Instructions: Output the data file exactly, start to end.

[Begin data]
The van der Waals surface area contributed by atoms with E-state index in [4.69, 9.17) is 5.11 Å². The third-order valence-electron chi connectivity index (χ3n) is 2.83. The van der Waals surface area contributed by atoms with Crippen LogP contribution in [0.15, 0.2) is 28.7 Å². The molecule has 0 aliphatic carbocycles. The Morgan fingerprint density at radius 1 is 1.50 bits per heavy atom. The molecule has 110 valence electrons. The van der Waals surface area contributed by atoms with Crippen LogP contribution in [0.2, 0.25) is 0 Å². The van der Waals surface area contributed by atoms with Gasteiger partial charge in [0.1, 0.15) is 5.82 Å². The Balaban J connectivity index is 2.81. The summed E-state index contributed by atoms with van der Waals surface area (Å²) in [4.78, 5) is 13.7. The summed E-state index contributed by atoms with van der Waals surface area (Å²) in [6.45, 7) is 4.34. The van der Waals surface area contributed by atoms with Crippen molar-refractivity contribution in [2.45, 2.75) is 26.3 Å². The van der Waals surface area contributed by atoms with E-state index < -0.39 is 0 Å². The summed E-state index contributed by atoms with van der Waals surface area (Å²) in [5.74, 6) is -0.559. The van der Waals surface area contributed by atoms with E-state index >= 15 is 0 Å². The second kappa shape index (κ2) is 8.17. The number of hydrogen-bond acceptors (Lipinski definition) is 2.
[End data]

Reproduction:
The van der Waals surface area contributed by atoms with E-state index in [4.69, 9.17) is 5.11 Å². The third-order valence-electron chi connectivity index (χ3n) is 2.83. The van der Waals surface area contributed by atoms with Crippen LogP contribution in [0.15, 0.2) is 28.7 Å². The molecule has 0 aliphatic carbocycles. The Morgan fingerprint density at radius 1 is 1.50 bits per heavy atom. The molecule has 110 valence electrons. The van der Waals surface area contributed by atoms with Crippen LogP contribution in [0.2, 0.25) is 0 Å². The van der Waals surface area contributed by atoms with Gasteiger partial charge in [0.1, 0.15) is 5.82 Å². The Balaban J connectivity index is 2.81. The summed E-state index contributed by atoms with van der Waals surface area (Å²) in [4.78, 5) is 13.7. The summed E-state index contributed by atoms with van der Waals surface area (Å²) in [6.45, 7) is 4.34. The van der Waals surface area contributed by atoms with Crippen molar-refractivity contribution in [2.45, 2.75) is 26.3 Å². The van der Waals surface area contributed by atoms with E-state index < -0.39 is 0 Å². The summed E-state index contributed by atoms with van der Waals surface area (Å²) in [5.74, 6) is -0.559. The van der Waals surface area contributed by atoms with E-state index >= 15 is 0 Å². The second kappa shape index (κ2) is 8.17. The number of hydrogen-bond acceptors (Lipinski definition) is 2.